Physician Health

How Atrium Health is removing obstacles to deliver great care

Jennifer Lubell , Contributing News Writer

AMA News Wire

How Atrium Health is removing obstacles to deliver great care

Jun 20, 2023

Early indicators in 2022 pointed to a decline in physician burnout from an all-time high reported in the final quarter of 2021, with the latest AMA assessment data showing that more physician and health-professional respondents feel slightly more valued by their organizations.

Physician burnout demands urgent action

The AMA is leading the national effort to solve the growing physician burnout crisis. We're working to eliminate the dysfunction in health care by removing the obstacles and burdens that interfere with patient care.

While job satisfaction is showing signs of improving, respondents’ intent to leave their organization is still at high levels, according to Nancy Nankivil, director of practice transformation at the AMA. At the end of 2022, about 40% of respondents were indicating an intent to leave their organization.

“It seems we're seeing a trend of people reducing their clinical time as a tactic to reduce stress and burnout,” she said.

The Charlotte, North Carolina-based Atrium Health once struggled with these metrics, achieving just the 45th percentile for clinician engagement in a Press Ganey survey. Compensation changes and clinicians getting bogged down with small tasks were affecting its engagement scores.

The nonprofit health system’s “Best Place to Care Strategy” was a game changer. Within a year, Atrium Health saw its engagement score rise to the 75th percentile. Here’s how the initiative is helping to remove obstacles to care, improve workflows and foster a culture of well-being.

Physicians often don’t excel at self-care, said Suzanna Fox, MD. 

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“We know that, and we saw that as a problem,” said Dr. Fox, Southeast service line leader for women’s health and deputy chief physician at Atrium Health. The Best Place to Care effort gave physicians and other health professionals explicit encouragement to take time off, work part time, get counseling and peer support, or do other things that could help promote their well-being.

“It took a lot of transparent communication and making sure that our clinicians felt heard,” said Dr. Fox, who was joined by Suja Mathew, MD, executive vice president and chief clinical officer of Atlantic Health, which is a member of the AMA Health System Program.

The AMA Insight Network aims to help AMA Health System Program members connect with likeminded peers from across the nation to learn more about new innovative strategies that other systems are finding success with. The network has several communities, including one focused on well-being, that also gain early access to new research and pilot opportunities the AMA is developing. Learn more.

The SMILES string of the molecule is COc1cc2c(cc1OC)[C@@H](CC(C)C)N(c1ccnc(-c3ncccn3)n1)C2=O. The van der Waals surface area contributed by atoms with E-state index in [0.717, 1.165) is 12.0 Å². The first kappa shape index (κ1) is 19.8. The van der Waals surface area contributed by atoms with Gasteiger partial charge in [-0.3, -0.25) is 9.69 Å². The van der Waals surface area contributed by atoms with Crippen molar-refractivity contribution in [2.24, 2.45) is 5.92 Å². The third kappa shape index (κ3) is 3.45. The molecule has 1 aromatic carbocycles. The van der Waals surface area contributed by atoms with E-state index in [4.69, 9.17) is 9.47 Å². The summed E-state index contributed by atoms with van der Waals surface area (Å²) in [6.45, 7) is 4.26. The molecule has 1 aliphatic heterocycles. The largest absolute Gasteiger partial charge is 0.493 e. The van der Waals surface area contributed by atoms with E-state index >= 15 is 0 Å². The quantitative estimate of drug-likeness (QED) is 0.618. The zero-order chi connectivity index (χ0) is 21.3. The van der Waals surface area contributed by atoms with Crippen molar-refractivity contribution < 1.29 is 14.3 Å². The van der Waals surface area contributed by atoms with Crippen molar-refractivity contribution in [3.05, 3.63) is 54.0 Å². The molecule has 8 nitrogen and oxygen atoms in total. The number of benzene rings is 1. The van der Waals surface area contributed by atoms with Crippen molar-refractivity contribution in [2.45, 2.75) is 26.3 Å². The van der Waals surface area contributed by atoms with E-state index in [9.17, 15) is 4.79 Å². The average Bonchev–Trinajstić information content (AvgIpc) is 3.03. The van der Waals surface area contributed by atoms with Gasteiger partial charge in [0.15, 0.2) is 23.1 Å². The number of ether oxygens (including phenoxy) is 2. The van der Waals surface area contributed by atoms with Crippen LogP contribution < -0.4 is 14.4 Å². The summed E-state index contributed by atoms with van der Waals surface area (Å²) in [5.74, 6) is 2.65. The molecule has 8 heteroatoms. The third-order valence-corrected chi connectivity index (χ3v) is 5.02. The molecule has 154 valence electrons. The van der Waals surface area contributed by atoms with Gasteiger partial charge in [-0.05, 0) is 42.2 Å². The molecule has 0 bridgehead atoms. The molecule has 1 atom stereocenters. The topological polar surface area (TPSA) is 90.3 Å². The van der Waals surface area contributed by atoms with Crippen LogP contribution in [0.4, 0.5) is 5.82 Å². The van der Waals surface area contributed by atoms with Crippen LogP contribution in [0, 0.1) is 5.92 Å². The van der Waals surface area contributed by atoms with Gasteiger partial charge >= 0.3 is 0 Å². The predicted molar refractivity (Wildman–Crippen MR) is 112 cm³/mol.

Best Place to Care has three pillars: workflow efficiency, workplace and professional support, and culture and well-being.

Workflow efficiency is focused on supporting physicians and other health professionals by decreasing work outside of working hours and by cutting the total amount of time doctors spend using the EHR. This may involve working in teams or delegating specific tasks to other trained team members. As an example, a team in a centralized location currently processes disability and Family and Medical Leave Act forms for the physicians or nonphysician clinicians to review and sign.

This year, Atrium Health aims to cut total time in the EHR by 10% and time spent on administrative work after hours or at home—dubbed “pajama time”—by 15%. Focus areas include reducing total inbox or portal message volume, helping physicians process these messages more efficiently, and optimizing e-visit related work. In the workplace and professional support arena, Atrium Health has been piloting an artificial intelligence-driven scribing service to cut the documentation burden on physicians.

Reducing physician burnout is a critical component of the AMA Recovery Plan for America’s Physicians.

Far too many American physicians experience burnout. That's why the AMA develops resources that prioritize well-being and highlight workflow changes so physicians can focus on what matters—patient care.

Atrium Health leaders sought to foster an environment of well-being during the early phase of COVID-19 through daily briefs and weekly calls with physicians and nonphysician providers, a strategy that earned a 90% approval rating in a post-pandemic survey.

A key goal this year is to expand upon developmental opportunities such as mentoring and coaching programs and leadership courses for physicians and nonphysician providers, said Dr. Fox. Physicians also have ongoing opportunities to voice concerns through an advisory council.

Atrium Health also has deployed the AMA’s Organizational Biopsy™ (PDF) to get feedback from physicians to inform its Best Place to Care Initiative.